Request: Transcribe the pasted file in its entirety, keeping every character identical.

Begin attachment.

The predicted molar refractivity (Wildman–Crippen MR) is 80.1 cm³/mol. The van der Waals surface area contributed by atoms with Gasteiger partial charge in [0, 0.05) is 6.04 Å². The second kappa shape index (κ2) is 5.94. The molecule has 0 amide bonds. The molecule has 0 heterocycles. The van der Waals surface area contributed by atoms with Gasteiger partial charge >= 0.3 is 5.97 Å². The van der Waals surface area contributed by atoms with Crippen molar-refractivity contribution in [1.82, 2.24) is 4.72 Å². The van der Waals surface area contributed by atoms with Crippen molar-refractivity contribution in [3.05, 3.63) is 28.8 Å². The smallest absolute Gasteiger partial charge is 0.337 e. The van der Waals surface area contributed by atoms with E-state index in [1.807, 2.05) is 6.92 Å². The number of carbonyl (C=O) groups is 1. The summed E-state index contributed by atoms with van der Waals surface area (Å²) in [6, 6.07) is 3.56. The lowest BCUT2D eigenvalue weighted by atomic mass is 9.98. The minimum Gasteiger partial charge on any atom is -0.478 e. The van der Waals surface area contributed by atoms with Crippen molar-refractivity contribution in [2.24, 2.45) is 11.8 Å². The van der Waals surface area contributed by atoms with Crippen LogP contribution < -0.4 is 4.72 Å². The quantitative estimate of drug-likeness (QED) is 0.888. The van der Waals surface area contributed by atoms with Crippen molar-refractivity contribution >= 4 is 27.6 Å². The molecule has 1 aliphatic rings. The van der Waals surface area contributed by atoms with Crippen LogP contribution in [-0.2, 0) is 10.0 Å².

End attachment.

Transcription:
The predicted molar refractivity (Wildman–Crippen MR) is 80.1 cm³/mol. The van der Waals surface area contributed by atoms with Gasteiger partial charge in [0, 0.05) is 6.04 Å². The second kappa shape index (κ2) is 5.94. The molecule has 0 amide bonds. The molecule has 0 heterocycles. The van der Waals surface area contributed by atoms with Gasteiger partial charge >= 0.3 is 5.97 Å². The van der Waals surface area contributed by atoms with Crippen molar-refractivity contribution in [1.82, 2.24) is 4.72 Å². The van der Waals surface area contributed by atoms with Crippen molar-refractivity contribution in [3.05, 3.63) is 28.8 Å². The smallest absolute Gasteiger partial charge is 0.337 e. The van der Waals surface area contributed by atoms with E-state index in [1.807, 2.05) is 6.92 Å². The number of carbonyl (C=O) groups is 1. The summed E-state index contributed by atoms with van der Waals surface area (Å²) in [6, 6.07) is 3.56. The lowest BCUT2D eigenvalue weighted by atomic mass is 9.98. The minimum Gasteiger partial charge on any atom is -0.478 e. The van der Waals surface area contributed by atoms with Crippen molar-refractivity contribution in [2.24, 2.45) is 11.8 Å². The van der Waals surface area contributed by atoms with Crippen LogP contribution < -0.4 is 4.72 Å². The quantitative estimate of drug-likeness (QED) is 0.888. The van der Waals surface area contributed by atoms with Crippen molar-refractivity contribution >= 4 is 27.6 Å². The molecule has 1 aliphatic rings. The van der Waals surface area contributed by atoms with Crippen LogP contribution in [-0.2, 0) is 10.0 Å².